Heat and cold periods through 2000 years compiled on the basis of the density of the growth-rings of pine trees in northern Scandinavia from the period 138 BC to 2006 AD – The blue line is the actual measurements. The red graph is result of a mathematical smoothing with a 100-year rolling average. The dotted line above and below the red temperature graph is representing uncertainty. The red dotted line at the top shows the general trend, namely that the Middle Ages were warmer than today, and that the Roman era was warmer than the Middle Ages. The vertical gray fields represent selected 30-year periods. The temperature scale to the left shows deviation from a mean temperature over the period 1951-1980. JJA means: June, July, August. Following data from Jan Esper, Ulf Bï¿½ntgen, Mauri Timonen and David C. Frank “Variability and extremes of northern Scandinavian summer temperatures over the past two millennia.” from 2012.
Advanced and accurate measurements of density of the growth rings in Northern Scandinavian pine trees have formed the basis for a highly accurate modern reconstruction of temperatures over the past 2,000 years. It shows that today’s warm period is colder than the medieval warming, which again was colder than the Roman era. In modern times, there have been some particularly warm years, such as 2004, but they will be much less visible after a mathematical smoothing. Probably there have always been few years with exceptional heat or cold. It also follows from the historical accounts above about particular severe winters.
Sea surface temperature in the East China Sea (between Japan, Taiwan and China). It is seen that changes in temperature did not happen simultaneously over the whole Earth. The Roman Warm Period took place also in China, the cold spell of the Peoples migration period was significant, but not very long lasting, instead, it was replaced by the Sui-Tang heating period. The Medieval warm period was not particularly significant in East Asia and nor was the Little Ice Age. But the steadily falling temperature trend has been the same in China as around the Atlantic.
Jan Esper and his co-authors to “Variability and extremes of northern Scandinavian – -” conclude that their results “provide evidence of considerable warming during the Roman and Medieval warm period in larger scale and of longer duration than the twentieth century heating period.” More specifically they identify the Medieval Warm Period to has taken place around 700 to 1300 AD and identify the warmest 30-year intervals during this period, which occurred from 918 to 947 AD in which period the June, July and August temperatures were about 0.3 degrees hotter than the hottest 30-year interval in the current warm period. Their findings differ from other researchers, who think that the Medieval Heating period began around 950 AD.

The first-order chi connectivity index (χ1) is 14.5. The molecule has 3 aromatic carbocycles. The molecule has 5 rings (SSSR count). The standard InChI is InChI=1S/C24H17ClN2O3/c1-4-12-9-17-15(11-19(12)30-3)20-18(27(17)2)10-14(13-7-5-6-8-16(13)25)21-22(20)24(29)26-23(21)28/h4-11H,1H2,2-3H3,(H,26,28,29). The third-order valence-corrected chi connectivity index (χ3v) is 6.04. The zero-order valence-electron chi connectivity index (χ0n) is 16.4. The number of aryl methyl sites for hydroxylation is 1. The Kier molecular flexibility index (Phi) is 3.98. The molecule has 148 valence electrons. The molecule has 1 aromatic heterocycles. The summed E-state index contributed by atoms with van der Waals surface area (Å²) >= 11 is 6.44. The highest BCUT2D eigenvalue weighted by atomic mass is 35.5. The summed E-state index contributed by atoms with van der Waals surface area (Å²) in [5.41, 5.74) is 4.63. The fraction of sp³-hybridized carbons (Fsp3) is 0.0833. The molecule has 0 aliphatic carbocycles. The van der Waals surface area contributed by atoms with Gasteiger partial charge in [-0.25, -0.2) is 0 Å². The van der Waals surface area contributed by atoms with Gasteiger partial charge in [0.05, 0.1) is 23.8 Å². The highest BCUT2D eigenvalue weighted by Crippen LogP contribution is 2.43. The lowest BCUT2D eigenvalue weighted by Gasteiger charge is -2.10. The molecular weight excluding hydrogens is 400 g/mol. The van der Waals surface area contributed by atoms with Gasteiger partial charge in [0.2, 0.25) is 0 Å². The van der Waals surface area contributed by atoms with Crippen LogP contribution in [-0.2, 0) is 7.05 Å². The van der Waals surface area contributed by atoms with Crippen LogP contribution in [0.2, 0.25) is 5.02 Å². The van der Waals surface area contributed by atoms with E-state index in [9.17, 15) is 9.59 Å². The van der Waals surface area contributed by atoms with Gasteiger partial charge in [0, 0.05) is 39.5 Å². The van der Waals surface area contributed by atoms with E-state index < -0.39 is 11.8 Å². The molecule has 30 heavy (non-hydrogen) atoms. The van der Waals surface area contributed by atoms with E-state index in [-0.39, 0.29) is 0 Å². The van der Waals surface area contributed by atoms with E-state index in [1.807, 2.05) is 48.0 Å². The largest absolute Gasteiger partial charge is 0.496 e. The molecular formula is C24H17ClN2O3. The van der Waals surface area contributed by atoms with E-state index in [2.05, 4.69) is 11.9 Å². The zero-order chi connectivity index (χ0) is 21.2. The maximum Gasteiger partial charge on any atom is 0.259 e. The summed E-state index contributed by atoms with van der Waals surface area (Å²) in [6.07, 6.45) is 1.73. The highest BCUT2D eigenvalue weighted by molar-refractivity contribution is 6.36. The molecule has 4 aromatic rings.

Norse settlements in Greenland. ï¿½ stands for Eastern Settlement, M stands for Middle Settlement and V stands for western settlement. When the Norse settlements were on its peak, it is estimated from the size and number of farms that there have been between 3,000 and 5,000 Scandinavians in Greenland, which roughly corresponds to the number of inhabitants in Copenhagen at the same time.
In North America, there seems to have been a relatively warm and humid period between 700 AD and 1,200 AD, where maize cultivation spread along Mississippi up to Minnesota. In the waste piles of the past in Iowa archaeologists have found remains of bones of elk and deer, which are woodland animals, but after 1200 AD, they were rather abruptly replaced by bones of bison, which is a steppe animal, indicating a change to a drier climate.
Pollen analyzes from Lake Chad in Africa conducted by J. Maley from the Languedoc University in France shows a maximum of pollen from water-intensive plants in the period 700-1,200 AD, and that the water consuming plants gradually disappeared during the period 1,300 to 1,500 AD (Lamb). The Medieval warming did not occur simultaneously across the Earth. In East Asia, it was partially replaced by the Sui-Tang heating period that occurred between about 500 and 800 years AD. The medieval warmth was most noticeable around the North Atlantic, but even in Antarctica, it can be traced.
The story of the Scandinavian settlements in Greenland is a good illustration of the Medieval warm period.
In 986 Erik the Red sailed to Greenland with 35 ships. Only 14 ships reached the destination, some sank, and others returned to Iceland. Most of the remaining 14 ships sailed into the fjords to the south around Julianehï¿½b and founded the Eastern Settlement, others sailed a little further north and founded the small Middle Settlement around the present Ivigtut, and some sailed all way up to Godthï¿½b fjord and founded the Western Settlement.
The Greenlanders built farms, houses and churches. There was both a monastery and a nunnery.
In Norse farmers’ manure heaps, archaeologists have found big quantities of fish bones from cod. It shows that it generally has been warmer than in the present because, throughout, the 1900s, it has not been possible to fish for cod in Greenland waters; it’s been too cold.